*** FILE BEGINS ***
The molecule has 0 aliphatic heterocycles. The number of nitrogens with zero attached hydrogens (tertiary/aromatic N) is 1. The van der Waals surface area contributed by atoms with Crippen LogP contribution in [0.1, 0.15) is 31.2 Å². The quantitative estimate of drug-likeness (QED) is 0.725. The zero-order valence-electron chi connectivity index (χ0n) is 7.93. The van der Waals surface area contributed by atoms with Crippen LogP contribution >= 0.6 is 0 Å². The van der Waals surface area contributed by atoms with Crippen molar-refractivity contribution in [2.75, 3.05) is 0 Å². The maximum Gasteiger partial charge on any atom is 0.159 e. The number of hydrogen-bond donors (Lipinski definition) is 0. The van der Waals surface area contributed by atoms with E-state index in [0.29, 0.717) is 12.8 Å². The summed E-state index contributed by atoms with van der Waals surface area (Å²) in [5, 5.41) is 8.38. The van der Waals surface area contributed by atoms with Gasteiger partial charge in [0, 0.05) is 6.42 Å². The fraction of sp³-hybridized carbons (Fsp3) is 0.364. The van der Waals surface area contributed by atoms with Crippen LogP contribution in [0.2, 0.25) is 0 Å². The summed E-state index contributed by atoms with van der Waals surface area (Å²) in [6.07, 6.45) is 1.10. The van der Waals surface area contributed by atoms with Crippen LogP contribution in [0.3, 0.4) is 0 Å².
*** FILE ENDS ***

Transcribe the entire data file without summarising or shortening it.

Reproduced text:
The molecule has 0 aliphatic heterocycles. The number of nitrogens with zero attached hydrogens (tertiary/aromatic N) is 1. The van der Waals surface area contributed by atoms with Crippen LogP contribution in [0.1, 0.15) is 31.2 Å². The quantitative estimate of drug-likeness (QED) is 0.725. The zero-order valence-electron chi connectivity index (χ0n) is 7.93. The van der Waals surface area contributed by atoms with Crippen LogP contribution >= 0.6 is 0 Å². The van der Waals surface area contributed by atoms with Crippen molar-refractivity contribution in [2.75, 3.05) is 0 Å². The maximum Gasteiger partial charge on any atom is 0.159 e. The number of hydrogen-bond donors (Lipinski definition) is 0. The van der Waals surface area contributed by atoms with E-state index in [0.29, 0.717) is 12.8 Å². The summed E-state index contributed by atoms with van der Waals surface area (Å²) in [5, 5.41) is 8.38. The van der Waals surface area contributed by atoms with Gasteiger partial charge in [0, 0.05) is 6.42 Å². The fraction of sp³-hybridized carbons (Fsp3) is 0.364. The van der Waals surface area contributed by atoms with Crippen LogP contribution in [0.2, 0.25) is 0 Å². The summed E-state index contributed by atoms with van der Waals surface area (Å²) in [6.07, 6.45) is 1.10. The van der Waals surface area contributed by atoms with Crippen LogP contribution in [0.3, 0.4) is 0 Å².